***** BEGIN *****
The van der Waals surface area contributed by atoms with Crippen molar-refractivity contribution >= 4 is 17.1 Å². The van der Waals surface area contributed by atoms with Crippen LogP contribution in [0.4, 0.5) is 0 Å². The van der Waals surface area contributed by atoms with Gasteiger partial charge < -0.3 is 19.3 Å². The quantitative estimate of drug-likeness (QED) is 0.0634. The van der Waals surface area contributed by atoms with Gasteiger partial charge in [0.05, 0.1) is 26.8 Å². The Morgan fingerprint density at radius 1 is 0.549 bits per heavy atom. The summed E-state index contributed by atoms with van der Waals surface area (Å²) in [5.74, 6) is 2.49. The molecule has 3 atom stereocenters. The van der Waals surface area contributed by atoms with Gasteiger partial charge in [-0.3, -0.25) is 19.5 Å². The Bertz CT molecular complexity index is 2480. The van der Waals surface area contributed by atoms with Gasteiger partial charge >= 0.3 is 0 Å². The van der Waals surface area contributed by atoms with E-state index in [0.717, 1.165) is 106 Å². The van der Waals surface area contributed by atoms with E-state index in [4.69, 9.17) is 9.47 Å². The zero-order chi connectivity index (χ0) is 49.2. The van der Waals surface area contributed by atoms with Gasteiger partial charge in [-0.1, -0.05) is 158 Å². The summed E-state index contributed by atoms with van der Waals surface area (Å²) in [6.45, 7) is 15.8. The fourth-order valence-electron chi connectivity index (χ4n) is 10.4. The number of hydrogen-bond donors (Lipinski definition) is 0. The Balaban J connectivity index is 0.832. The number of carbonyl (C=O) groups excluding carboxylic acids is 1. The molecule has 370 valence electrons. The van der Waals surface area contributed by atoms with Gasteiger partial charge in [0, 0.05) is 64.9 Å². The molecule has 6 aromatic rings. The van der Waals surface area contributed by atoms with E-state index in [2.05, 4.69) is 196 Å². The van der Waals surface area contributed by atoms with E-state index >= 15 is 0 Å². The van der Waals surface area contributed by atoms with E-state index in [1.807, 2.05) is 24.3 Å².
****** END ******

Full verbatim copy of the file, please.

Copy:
The van der Waals surface area contributed by atoms with Crippen molar-refractivity contribution >= 4 is 17.1 Å². The van der Waals surface area contributed by atoms with Crippen LogP contribution in [0.4, 0.5) is 0 Å². The van der Waals surface area contributed by atoms with Gasteiger partial charge < -0.3 is 19.3 Å². The quantitative estimate of drug-likeness (QED) is 0.0634. The van der Waals surface area contributed by atoms with Gasteiger partial charge in [0.05, 0.1) is 26.8 Å². The Morgan fingerprint density at radius 1 is 0.549 bits per heavy atom. The summed E-state index contributed by atoms with van der Waals surface area (Å²) in [5.74, 6) is 2.49. The molecule has 3 atom stereocenters. The van der Waals surface area contributed by atoms with Gasteiger partial charge in [-0.3, -0.25) is 19.5 Å². The Bertz CT molecular complexity index is 2480. The van der Waals surface area contributed by atoms with Gasteiger partial charge >= 0.3 is 0 Å². The van der Waals surface area contributed by atoms with E-state index in [0.717, 1.165) is 106 Å². The van der Waals surface area contributed by atoms with E-state index in [4.69, 9.17) is 9.47 Å². The zero-order chi connectivity index (χ0) is 49.2. The van der Waals surface area contributed by atoms with Gasteiger partial charge in [-0.1, -0.05) is 158 Å². The summed E-state index contributed by atoms with van der Waals surface area (Å²) in [6.45, 7) is 15.8. The fourth-order valence-electron chi connectivity index (χ4n) is 10.4. The number of hydrogen-bond donors (Lipinski definition) is 0. The Balaban J connectivity index is 0.832. The number of carbonyl (C=O) groups excluding carboxylic acids is 1. The molecule has 370 valence electrons. The van der Waals surface area contributed by atoms with Gasteiger partial charge in [0, 0.05) is 64.9 Å². The molecule has 6 aromatic rings. The van der Waals surface area contributed by atoms with E-state index in [2.05, 4.69) is 196 Å². The van der Waals surface area contributed by atoms with E-state index >= 15 is 0 Å². The van der Waals surface area contributed by atoms with E-state index in [1.807, 2.05) is 24.3 Å².